4 Things Every College Grad Should Know About Student Loan Repayment

NFCC offers low- or no-cost debt repayment advice to recent grads

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If the results of the recent National Foundation for Credit Counseling online poll are any indicator, many college graduates will soon experience sleepless nights, since more than half of the poll’s respondents (53%) suggested that student loan debt repayment was causing them the most stress.

“The best way to feel more confident about keeping your student debt under control is to have a specific plan,” said Bruce McClary, spokesman for the NFCC, in a statement. “Part of the planning process involves learning about the debt and the options for making it work within a budget.”

[Related: For-Profit College Students Refuse to Pay Back Their Student Loans]

To help graduates better control their financial future and stay on track repaying their educational loans, the NFCC offers the following tips:

  • Track grace periods. – Different loans have different grace periods. A grace period is the length of time you can wait after leaving school before your first payment is due. The grace period is six months for federal Stafford loans, but nine months for federal Perkins loans. For federal PLUS loans, it depends on when they were issued. The grace periods for private student loans vary, so consult your paperwork or contact your lender to find out. Do not miss your first payment.
  • Understand your loans. – Use the grace period to educate yourself about the types of loans you have, keeping track of the lender, balance, and repayment status for each one. Each detail can play a role in determining how each loan is repaid and what options may be available to you if you are ever at risk of falling behind. Start by visiting www.nslds.ed.gov to identify the details about the loan amounts, lender(s), and repayment status for all your federal loans. If some of your loans aren’t listed, they are probably private (non-federal) loans. For those, find a recent billing statement, the original paperwork, or both. The school may be able to help if those records aren’t handy.
  • Plan for repayment. – When your federal loans come due, your loan payments will automatically be based on a standard 10-year repayment plan. But there are other options. You may be able to change plans down the line if you want or need to. Extending your repayment period beyond 10 years can lower your monthly payments, but you’ll end up paying more in interest—often a lot more—over the life of the loan. Some important options for student loan borrowers are income-driven repayment plans such as Income-Based Repayment and Pay As You Earn, both of which cap your monthly payments at a reasonable percentage of your income each year, and forgive any debt remaining after no more than 25 years (depending on the plan) of affordable payments. Forgiveness may be available after just 10 years of payments for borrowers who work in the public and nonprofit sectors. To find out more about Income-Based Repayment and related programs and how they might work for you, visit www.IBRinfo.org, where you’ll find important information.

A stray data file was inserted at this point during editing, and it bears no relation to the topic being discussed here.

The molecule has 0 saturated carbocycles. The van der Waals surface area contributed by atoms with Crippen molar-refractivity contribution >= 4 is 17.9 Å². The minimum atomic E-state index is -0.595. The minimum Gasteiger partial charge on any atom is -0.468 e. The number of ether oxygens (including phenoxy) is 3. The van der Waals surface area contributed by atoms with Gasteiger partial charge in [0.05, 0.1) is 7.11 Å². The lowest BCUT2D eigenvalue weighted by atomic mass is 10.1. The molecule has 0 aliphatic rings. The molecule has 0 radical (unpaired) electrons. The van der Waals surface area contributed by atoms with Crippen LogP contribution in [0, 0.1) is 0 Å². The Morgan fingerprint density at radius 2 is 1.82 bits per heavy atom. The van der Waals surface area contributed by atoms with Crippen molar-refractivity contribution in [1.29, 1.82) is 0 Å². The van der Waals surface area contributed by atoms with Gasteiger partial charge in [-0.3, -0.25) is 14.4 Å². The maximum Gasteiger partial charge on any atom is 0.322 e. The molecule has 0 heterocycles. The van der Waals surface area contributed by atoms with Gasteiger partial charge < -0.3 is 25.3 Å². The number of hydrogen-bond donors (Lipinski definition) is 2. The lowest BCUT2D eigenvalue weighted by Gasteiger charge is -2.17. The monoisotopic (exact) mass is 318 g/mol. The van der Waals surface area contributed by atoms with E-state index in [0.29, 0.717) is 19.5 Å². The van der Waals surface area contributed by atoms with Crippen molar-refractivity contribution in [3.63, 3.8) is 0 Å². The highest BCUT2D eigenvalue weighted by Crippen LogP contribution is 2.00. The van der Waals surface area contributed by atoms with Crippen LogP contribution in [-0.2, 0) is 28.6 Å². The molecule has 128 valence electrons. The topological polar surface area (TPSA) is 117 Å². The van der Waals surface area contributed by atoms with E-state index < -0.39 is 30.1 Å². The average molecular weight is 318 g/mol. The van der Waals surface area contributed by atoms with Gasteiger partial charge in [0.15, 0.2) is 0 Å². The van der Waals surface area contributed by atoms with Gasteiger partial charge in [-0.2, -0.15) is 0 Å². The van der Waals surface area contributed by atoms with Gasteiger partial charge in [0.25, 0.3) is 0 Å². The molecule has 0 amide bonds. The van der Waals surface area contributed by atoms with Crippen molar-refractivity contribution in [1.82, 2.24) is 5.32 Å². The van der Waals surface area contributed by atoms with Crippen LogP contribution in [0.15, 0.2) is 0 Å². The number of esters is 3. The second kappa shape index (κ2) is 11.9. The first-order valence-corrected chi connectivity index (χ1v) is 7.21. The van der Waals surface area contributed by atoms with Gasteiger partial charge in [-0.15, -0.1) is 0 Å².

• Stay out of trouble. – Repaying your student loans is serious business. Ignoring them can result in delinquency and default, the effects of which can last a lifetime. Federal loans go into default after nine months of non-payment, triggering a set of nasty consequences: Your total loan balance comes due, your credit score is ruined, the total amount you owe increases dramatically, and, until the balance is paid, the government can garnishee your wages and seize your tax refunds. Private loans can default much more quickly, and can put at risk anyone who co-signed for your loan as well. Talk to your lender right away if you’re in danger of default.

For expert help from a certified financial counselor, borrowers can contact the NFCC at www.nfcc.org or 800-388-2227.

The National Foundation for Credit Counseling is the nation’s largest and longest serving national nonprofit financial counseling organization. For free, affordable, confidential advice through a reputable NFCC member, call (800) 388-2227, (en Español (800) 682-9832), or visit http://www.nfcc.org.

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